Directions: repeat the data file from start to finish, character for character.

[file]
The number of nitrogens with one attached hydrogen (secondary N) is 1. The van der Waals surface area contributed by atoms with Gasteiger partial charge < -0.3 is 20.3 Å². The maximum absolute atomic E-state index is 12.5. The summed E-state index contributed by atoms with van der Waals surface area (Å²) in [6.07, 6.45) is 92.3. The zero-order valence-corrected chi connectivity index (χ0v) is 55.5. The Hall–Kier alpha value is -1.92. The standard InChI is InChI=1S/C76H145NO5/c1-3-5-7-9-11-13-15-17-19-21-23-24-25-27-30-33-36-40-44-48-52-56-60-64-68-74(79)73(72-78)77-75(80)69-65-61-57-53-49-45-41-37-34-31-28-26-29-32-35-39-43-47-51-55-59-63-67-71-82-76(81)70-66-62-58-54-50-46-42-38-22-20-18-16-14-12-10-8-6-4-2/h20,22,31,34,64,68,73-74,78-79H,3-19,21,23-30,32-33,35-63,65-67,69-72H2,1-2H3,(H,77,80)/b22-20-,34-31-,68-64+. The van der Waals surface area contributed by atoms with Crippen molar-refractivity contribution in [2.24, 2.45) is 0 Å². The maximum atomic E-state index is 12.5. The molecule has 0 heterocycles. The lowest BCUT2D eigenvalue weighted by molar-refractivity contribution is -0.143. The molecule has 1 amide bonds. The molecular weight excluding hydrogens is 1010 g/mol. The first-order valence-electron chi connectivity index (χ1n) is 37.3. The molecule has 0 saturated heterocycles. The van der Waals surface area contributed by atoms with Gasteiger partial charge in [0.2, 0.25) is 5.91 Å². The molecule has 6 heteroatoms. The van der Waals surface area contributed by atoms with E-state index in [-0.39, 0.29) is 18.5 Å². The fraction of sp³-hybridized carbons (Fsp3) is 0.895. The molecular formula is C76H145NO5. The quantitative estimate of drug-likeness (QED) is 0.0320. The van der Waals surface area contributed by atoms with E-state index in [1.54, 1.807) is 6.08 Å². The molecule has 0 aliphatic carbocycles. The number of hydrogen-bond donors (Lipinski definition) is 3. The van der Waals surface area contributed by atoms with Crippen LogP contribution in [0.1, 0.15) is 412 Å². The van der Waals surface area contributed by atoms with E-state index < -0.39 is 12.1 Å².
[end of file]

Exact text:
The number of nitrogens with one attached hydrogen (secondary N) is 1. The van der Waals surface area contributed by atoms with Gasteiger partial charge < -0.3 is 20.3 Å². The maximum absolute atomic E-state index is 12.5. The summed E-state index contributed by atoms with van der Waals surface area (Å²) in [6.07, 6.45) is 92.3. The zero-order valence-corrected chi connectivity index (χ0v) is 55.5. The Hall–Kier alpha value is -1.92. The standard InChI is InChI=1S/C76H145NO5/c1-3-5-7-9-11-13-15-17-19-21-23-24-25-27-30-33-36-40-44-48-52-56-60-64-68-74(79)73(72-78)77-75(80)69-65-61-57-53-49-45-41-37-34-31-28-26-29-32-35-39-43-47-51-55-59-63-67-71-82-76(81)70-66-62-58-54-50-46-42-38-22-20-18-16-14-12-10-8-6-4-2/h20,22,31,34,64,68,73-74,78-79H,3-19,21,23-30,32-33,35-63,65-67,69-72H2,1-2H3,(H,77,80)/b22-20-,34-31-,68-64+. The van der Waals surface area contributed by atoms with Crippen molar-refractivity contribution in [2.24, 2.45) is 0 Å². The maximum atomic E-state index is 12.5. The molecule has 0 heterocycles. The lowest BCUT2D eigenvalue weighted by molar-refractivity contribution is -0.143. The molecule has 1 amide bonds. The molecular weight excluding hydrogens is 1010 g/mol. The first-order valence-electron chi connectivity index (χ1n) is 37.3. The molecule has 0 saturated heterocycles. The van der Waals surface area contributed by atoms with Gasteiger partial charge in [0.2, 0.25) is 5.91 Å². The molecule has 6 heteroatoms. The van der Waals surface area contributed by atoms with E-state index in [-0.39, 0.29) is 18.5 Å². The fraction of sp³-hybridized carbons (Fsp3) is 0.895. The molecular formula is C76H145NO5. The quantitative estimate of drug-likeness (QED) is 0.0320. The van der Waals surface area contributed by atoms with E-state index in [1.54, 1.807) is 6.08 Å². The molecule has 0 aliphatic carbocycles. The number of hydrogen-bond donors (Lipinski definition) is 3. The van der Waals surface area contributed by atoms with Crippen LogP contribution in [0.1, 0.15) is 412 Å². The van der Waals surface area contributed by atoms with E-state index < -0.39 is 12.1 Å².